Kim, Soonhee

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Public management, e-Government, Leadership development, Human resources management
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Last updated January 31, 2023
Soonhee Kim is a professor of public administration at the Korea Development Institute School of Public Policy and Management. Professor Kim’s areas of expertise include public management, human resources management, e-government, and leadership development. She is co-editor of Public Administration in the Context of Global Governance (Edward Elgar, 2014), Public Sector Human Resource Management (Sage, 2012), and the Future of Public Administration Around the World: The Minnowbrook Perspective (Georgetown University Press, 2010). She serves as an editor of international features in the Public Administration Review and as co-chair of the International Institute of Administrative Sciences Study Group on Trust and Public Attitudes. Kim received a Ph.D. in public administration from the Rockefeller College of Public Affairs and Policy at the University at Albany, State University of New York in 1998.

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    Bringing Government into the 21st Century: The Korean Digital Governance Experience
    (Washington, DC: World Bank, 2016-06-21) Karippacheril, Tina George ; Kim, Soonhee ; Beschel, Robert P. Jr. ; Choi, Changyong ; Karippacheril, Tina George ; Kim, Soonhee ; Beschel, Robert P. Jr. ; Choi, Changyong ; Yoon, Jeongwon ; Lee, Jungwoo ; Lee, Jooho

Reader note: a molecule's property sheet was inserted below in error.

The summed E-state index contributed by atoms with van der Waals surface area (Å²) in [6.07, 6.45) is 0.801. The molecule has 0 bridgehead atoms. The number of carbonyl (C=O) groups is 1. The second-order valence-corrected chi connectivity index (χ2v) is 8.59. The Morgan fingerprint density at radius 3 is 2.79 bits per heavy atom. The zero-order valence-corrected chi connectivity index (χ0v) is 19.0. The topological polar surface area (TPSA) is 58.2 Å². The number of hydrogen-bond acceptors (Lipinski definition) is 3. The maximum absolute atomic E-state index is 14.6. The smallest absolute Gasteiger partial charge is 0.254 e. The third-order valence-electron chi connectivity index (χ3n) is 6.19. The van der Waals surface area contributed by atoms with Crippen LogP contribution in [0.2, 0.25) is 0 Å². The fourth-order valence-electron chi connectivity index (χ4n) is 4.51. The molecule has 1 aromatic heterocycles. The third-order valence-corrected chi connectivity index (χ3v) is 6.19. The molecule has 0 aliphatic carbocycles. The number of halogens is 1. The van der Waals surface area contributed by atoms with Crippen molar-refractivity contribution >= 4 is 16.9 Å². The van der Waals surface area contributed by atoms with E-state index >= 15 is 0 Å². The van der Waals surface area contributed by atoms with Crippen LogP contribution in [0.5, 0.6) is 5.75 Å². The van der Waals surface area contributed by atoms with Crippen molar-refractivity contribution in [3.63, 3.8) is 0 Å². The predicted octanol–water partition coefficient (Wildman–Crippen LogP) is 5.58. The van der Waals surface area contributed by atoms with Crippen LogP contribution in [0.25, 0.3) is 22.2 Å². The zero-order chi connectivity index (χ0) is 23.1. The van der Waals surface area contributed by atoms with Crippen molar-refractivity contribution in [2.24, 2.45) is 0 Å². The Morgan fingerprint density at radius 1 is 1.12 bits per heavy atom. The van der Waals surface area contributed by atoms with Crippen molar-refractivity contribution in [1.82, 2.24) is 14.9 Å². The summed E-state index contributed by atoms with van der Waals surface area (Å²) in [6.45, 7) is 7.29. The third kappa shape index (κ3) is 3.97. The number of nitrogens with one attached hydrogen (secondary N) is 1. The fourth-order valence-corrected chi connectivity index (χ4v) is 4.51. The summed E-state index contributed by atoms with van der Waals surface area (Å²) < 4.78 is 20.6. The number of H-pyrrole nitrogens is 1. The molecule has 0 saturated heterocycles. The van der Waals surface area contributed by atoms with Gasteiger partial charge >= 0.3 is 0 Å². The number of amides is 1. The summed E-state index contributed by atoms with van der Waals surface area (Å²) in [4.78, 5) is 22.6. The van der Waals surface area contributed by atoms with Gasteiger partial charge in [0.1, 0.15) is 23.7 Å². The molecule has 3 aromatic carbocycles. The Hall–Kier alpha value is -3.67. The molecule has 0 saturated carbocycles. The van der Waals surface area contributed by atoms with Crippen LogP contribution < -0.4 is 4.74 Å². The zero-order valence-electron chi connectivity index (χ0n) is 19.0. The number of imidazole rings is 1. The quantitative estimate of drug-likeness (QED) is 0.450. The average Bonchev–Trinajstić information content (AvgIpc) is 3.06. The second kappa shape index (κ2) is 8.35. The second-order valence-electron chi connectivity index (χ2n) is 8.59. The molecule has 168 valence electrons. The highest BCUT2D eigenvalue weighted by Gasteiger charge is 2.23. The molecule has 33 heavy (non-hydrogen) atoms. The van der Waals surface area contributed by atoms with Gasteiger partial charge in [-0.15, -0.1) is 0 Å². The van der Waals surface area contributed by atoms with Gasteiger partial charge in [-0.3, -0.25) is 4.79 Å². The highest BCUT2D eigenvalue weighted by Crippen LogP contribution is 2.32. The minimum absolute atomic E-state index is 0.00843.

This volume—a collaborative work between the World Bank’s Global Governance Practice and a team of researchers working with the Korean Development Institute—is dedicated to the proposition that there is much that can be learned from a careful and nuanced assessment of Korea’s experience with e-governance. It seeks to draw lessons both from the large reservoir of experience as to what has worked, as well as the more limited and isolated examples of what has not. In particular, it seeks to achieve two objectives. The first is to accurately understand, capture and distill the key dimensions of Korea’s e-governance experience so that it can be properly understood and appreciated. Towards this end, some of the world’s leading experts on Korea’s e-governance experience have been engaged in its preparation, and their conclusions have been carefully vetted and reviewed by other leading scholars of the role of IT systems within government. The goal is to avoid flip generalizations or characterizations, such as “political will is important” or “it is important to embed e-governance within a broader strategy to develop a domestic IT industry,” but to truly understand the complex interplay between differing political, economic and bureaucratic interests and how they shaped decisions about developing the technological and human infrastructure that would support Korea’s successful thrust to be the world’s leading nation in this area. The second is to ponder the lessons learned and what did and did not work from Korea’s experience for other developing countries seeking to strengthen the role of information technology within their public sectors.